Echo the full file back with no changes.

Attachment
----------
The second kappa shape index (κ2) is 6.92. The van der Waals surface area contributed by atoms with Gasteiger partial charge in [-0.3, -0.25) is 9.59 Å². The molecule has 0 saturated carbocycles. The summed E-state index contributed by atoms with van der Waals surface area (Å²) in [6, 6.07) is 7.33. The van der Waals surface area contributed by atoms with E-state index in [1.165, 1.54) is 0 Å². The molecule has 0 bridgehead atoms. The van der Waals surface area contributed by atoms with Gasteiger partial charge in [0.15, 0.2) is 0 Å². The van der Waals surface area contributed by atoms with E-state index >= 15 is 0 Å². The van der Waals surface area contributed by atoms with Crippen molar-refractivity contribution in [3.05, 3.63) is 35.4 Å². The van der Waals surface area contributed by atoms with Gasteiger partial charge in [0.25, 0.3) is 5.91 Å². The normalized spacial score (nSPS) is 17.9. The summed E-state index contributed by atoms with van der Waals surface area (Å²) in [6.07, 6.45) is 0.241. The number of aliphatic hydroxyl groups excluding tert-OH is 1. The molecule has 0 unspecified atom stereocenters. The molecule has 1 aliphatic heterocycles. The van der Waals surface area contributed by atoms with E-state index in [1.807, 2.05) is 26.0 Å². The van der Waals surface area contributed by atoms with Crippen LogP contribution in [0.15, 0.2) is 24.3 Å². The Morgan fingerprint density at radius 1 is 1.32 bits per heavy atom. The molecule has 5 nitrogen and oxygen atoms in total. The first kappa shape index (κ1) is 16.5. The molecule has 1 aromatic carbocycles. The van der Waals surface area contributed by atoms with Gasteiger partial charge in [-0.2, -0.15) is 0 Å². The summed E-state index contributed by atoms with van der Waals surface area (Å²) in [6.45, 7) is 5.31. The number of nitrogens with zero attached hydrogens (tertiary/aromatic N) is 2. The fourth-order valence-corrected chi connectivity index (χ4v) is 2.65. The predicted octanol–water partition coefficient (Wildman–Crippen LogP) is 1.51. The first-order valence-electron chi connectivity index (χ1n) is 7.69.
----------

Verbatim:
The second kappa shape index (κ2) is 6.92. The van der Waals surface area contributed by atoms with Gasteiger partial charge in [-0.3, -0.25) is 9.59 Å². The molecule has 0 saturated carbocycles. The summed E-state index contributed by atoms with van der Waals surface area (Å²) in [6, 6.07) is 7.33. The van der Waals surface area contributed by atoms with E-state index in [1.165, 1.54) is 0 Å². The molecule has 0 bridgehead atoms. The van der Waals surface area contributed by atoms with Gasteiger partial charge in [0.15, 0.2) is 0 Å². The van der Waals surface area contributed by atoms with E-state index >= 15 is 0 Å². The van der Waals surface area contributed by atoms with Crippen molar-refractivity contribution in [3.05, 3.63) is 35.4 Å². The van der Waals surface area contributed by atoms with Gasteiger partial charge in [0.25, 0.3) is 5.91 Å². The normalized spacial score (nSPS) is 17.9. The summed E-state index contributed by atoms with van der Waals surface area (Å²) in [6.07, 6.45) is 0.241. The number of aliphatic hydroxyl groups excluding tert-OH is 1. The molecule has 0 unspecified atom stereocenters. The molecule has 1 aliphatic heterocycles. The van der Waals surface area contributed by atoms with E-state index in [1.807, 2.05) is 26.0 Å². The van der Waals surface area contributed by atoms with Crippen LogP contribution in [0.15, 0.2) is 24.3 Å². The Morgan fingerprint density at radius 1 is 1.32 bits per heavy atom. The molecule has 5 nitrogen and oxygen atoms in total. The first kappa shape index (κ1) is 16.5. The molecule has 1 aromatic carbocycles. The van der Waals surface area contributed by atoms with Gasteiger partial charge in [-0.2, -0.15) is 0 Å². The summed E-state index contributed by atoms with van der Waals surface area (Å²) in [6.45, 7) is 5.31. The number of nitrogens with zero attached hydrogens (tertiary/aromatic N) is 2. The fourth-order valence-corrected chi connectivity index (χ4v) is 2.65. The predicted octanol–water partition coefficient (Wildman–Crippen LogP) is 1.51. The first-order valence-electron chi connectivity index (χ1n) is 7.69.